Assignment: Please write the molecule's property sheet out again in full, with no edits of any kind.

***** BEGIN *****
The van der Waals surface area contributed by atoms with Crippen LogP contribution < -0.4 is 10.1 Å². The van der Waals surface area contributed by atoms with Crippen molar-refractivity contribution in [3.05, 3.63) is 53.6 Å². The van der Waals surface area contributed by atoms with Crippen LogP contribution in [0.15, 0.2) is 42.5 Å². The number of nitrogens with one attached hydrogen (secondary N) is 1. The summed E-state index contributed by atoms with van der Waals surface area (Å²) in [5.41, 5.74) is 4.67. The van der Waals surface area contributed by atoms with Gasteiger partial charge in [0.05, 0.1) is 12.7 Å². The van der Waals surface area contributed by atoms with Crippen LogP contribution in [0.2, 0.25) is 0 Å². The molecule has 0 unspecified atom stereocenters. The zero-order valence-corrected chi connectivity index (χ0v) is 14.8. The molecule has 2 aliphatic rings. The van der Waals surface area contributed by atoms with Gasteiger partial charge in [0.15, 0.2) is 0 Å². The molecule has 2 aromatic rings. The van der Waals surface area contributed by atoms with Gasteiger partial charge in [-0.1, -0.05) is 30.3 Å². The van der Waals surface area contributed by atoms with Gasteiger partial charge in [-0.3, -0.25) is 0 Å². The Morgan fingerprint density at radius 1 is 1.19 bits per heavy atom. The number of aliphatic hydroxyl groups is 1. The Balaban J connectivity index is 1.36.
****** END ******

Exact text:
The van der Waals surface area contributed by atoms with Crippen LogP contribution < -0.4 is 10.1 Å². The van der Waals surface area contributed by atoms with Crippen molar-refractivity contribution in [3.05, 3.63) is 53.6 Å². The van der Waals surface area contributed by atoms with Crippen LogP contribution in [0.15, 0.2) is 42.5 Å². The number of nitrogens with one attached hydrogen (secondary N) is 1. The summed E-state index contributed by atoms with van der Waals surface area (Å²) in [5.41, 5.74) is 4.67. The van der Waals surface area contributed by atoms with Gasteiger partial charge in [0.05, 0.1) is 12.7 Å². The van der Waals surface area contributed by atoms with Crippen LogP contribution in [0.2, 0.25) is 0 Å². The molecule has 0 unspecified atom stereocenters. The zero-order valence-corrected chi connectivity index (χ0v) is 14.8. The molecule has 2 aliphatic rings. The van der Waals surface area contributed by atoms with Gasteiger partial charge in [0.15, 0.2) is 0 Å². The molecule has 2 aromatic rings. The van der Waals surface area contributed by atoms with Gasteiger partial charge in [-0.1, -0.05) is 30.3 Å². The van der Waals surface area contributed by atoms with Gasteiger partial charge in [-0.3, -0.25) is 0 Å². The Morgan fingerprint density at radius 1 is 1.19 bits per heavy atom. The number of aliphatic hydroxyl groups is 1. The Balaban J connectivity index is 1.36.